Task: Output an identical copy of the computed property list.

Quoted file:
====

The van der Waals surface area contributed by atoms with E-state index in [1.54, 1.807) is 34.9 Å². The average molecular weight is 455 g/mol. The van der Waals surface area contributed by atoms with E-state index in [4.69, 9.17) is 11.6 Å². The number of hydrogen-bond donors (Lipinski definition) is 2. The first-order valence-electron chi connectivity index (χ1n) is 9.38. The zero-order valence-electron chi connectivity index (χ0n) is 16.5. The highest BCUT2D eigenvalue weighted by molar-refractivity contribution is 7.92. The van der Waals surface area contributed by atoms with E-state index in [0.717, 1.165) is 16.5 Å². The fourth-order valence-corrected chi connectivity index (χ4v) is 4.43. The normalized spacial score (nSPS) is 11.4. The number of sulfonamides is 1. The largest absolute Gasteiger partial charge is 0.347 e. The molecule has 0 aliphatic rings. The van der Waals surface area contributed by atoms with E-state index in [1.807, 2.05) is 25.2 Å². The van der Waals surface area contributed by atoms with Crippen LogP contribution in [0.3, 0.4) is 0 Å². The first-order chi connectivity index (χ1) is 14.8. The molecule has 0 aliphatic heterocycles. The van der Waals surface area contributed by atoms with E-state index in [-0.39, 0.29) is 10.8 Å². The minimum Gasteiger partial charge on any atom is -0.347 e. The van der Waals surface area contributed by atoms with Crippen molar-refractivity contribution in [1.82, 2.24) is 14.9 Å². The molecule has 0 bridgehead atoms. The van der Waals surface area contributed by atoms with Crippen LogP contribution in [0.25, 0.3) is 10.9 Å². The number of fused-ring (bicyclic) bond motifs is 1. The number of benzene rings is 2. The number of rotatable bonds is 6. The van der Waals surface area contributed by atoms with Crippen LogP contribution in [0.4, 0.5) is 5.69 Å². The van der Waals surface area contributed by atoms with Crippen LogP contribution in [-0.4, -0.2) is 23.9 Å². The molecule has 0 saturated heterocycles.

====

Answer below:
The van der Waals surface area contributed by atoms with E-state index in [1.54, 1.807) is 34.9 Å². The average molecular weight is 455 g/mol. The van der Waals surface area contributed by atoms with E-state index in [4.69, 9.17) is 11.6 Å². The number of hydrogen-bond donors (Lipinski definition) is 2. The first-order valence-electron chi connectivity index (χ1n) is 9.38. The zero-order valence-electron chi connectivity index (χ0n) is 16.5. The highest BCUT2D eigenvalue weighted by molar-refractivity contribution is 7.92. The van der Waals surface area contributed by atoms with E-state index in [0.717, 1.165) is 16.5 Å². The fourth-order valence-corrected chi connectivity index (χ4v) is 4.43. The normalized spacial score (nSPS) is 11.4. The number of sulfonamides is 1. The largest absolute Gasteiger partial charge is 0.347 e. The molecule has 0 aliphatic rings. The van der Waals surface area contributed by atoms with E-state index in [1.807, 2.05) is 25.2 Å². The van der Waals surface area contributed by atoms with Crippen LogP contribution in [0.3, 0.4) is 0 Å². The first-order chi connectivity index (χ1) is 14.8. The molecule has 0 aliphatic heterocycles. The van der Waals surface area contributed by atoms with E-state index in [-0.39, 0.29) is 10.8 Å². The minimum Gasteiger partial charge on any atom is -0.347 e. The van der Waals surface area contributed by atoms with Crippen molar-refractivity contribution in [1.82, 2.24) is 14.9 Å². The molecule has 0 bridgehead atoms. The van der Waals surface area contributed by atoms with Crippen LogP contribution in [0.25, 0.3) is 10.9 Å². The number of fused-ring (bicyclic) bond motifs is 1. The number of benzene rings is 2. The number of rotatable bonds is 6. The van der Waals surface area contributed by atoms with Crippen LogP contribution in [0.4, 0.5) is 5.69 Å². The van der Waals surface area contributed by atoms with Crippen LogP contribution in [-0.4, -0.2) is 23.9 Å². The molecule has 0 saturated heterocycles.